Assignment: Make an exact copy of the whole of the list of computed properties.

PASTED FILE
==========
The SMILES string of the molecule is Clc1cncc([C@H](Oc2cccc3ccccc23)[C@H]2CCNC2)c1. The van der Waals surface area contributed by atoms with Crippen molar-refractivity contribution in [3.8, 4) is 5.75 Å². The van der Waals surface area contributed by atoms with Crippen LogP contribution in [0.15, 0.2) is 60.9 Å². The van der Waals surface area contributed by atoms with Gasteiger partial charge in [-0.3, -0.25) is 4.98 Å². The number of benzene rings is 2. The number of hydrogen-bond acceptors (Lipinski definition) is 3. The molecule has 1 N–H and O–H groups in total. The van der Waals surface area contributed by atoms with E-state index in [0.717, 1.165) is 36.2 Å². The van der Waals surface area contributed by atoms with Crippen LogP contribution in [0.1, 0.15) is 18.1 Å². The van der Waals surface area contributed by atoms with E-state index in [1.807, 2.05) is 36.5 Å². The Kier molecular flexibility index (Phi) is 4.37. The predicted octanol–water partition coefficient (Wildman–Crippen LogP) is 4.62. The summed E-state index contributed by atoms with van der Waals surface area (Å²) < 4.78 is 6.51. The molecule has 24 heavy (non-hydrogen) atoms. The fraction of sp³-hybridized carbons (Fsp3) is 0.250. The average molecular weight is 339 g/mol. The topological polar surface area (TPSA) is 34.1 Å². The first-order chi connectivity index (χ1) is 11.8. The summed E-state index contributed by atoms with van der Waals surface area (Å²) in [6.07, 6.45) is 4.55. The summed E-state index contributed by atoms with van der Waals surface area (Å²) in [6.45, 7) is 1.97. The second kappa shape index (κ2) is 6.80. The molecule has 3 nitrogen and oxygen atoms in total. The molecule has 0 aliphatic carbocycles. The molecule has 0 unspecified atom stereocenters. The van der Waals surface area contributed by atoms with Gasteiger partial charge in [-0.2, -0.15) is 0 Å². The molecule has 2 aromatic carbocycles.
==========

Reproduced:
The SMILES string of the molecule is Clc1cncc([C@H](Oc2cccc3ccccc23)[C@H]2CCNC2)c1. The van der Waals surface area contributed by atoms with Crippen molar-refractivity contribution in [3.8, 4) is 5.75 Å². The van der Waals surface area contributed by atoms with Crippen LogP contribution in [0.15, 0.2) is 60.9 Å². The van der Waals surface area contributed by atoms with Gasteiger partial charge in [-0.3, -0.25) is 4.98 Å². The number of benzene rings is 2. The number of hydrogen-bond acceptors (Lipinski definition) is 3. The molecule has 1 N–H and O–H groups in total. The van der Waals surface area contributed by atoms with E-state index in [0.717, 1.165) is 36.2 Å². The van der Waals surface area contributed by atoms with Crippen LogP contribution in [0.1, 0.15) is 18.1 Å². The van der Waals surface area contributed by atoms with E-state index in [1.807, 2.05) is 36.5 Å². The Kier molecular flexibility index (Phi) is 4.37. The predicted octanol–water partition coefficient (Wildman–Crippen LogP) is 4.62. The summed E-state index contributed by atoms with van der Waals surface area (Å²) < 4.78 is 6.51. The molecule has 24 heavy (non-hydrogen) atoms. The fraction of sp³-hybridized carbons (Fsp3) is 0.250. The average molecular weight is 339 g/mol. The topological polar surface area (TPSA) is 34.1 Å². The first-order chi connectivity index (χ1) is 11.8. The summed E-state index contributed by atoms with van der Waals surface area (Å²) in [6.07, 6.45) is 4.55. The summed E-state index contributed by atoms with van der Waals surface area (Å²) in [6.45, 7) is 1.97. The second kappa shape index (κ2) is 6.80. The molecule has 3 nitrogen and oxygen atoms in total. The molecule has 0 aliphatic carbocycles. The molecule has 0 unspecified atom stereocenters. The van der Waals surface area contributed by atoms with Gasteiger partial charge in [-0.2, -0.15) is 0 Å². The molecule has 2 aromatic carbocycles.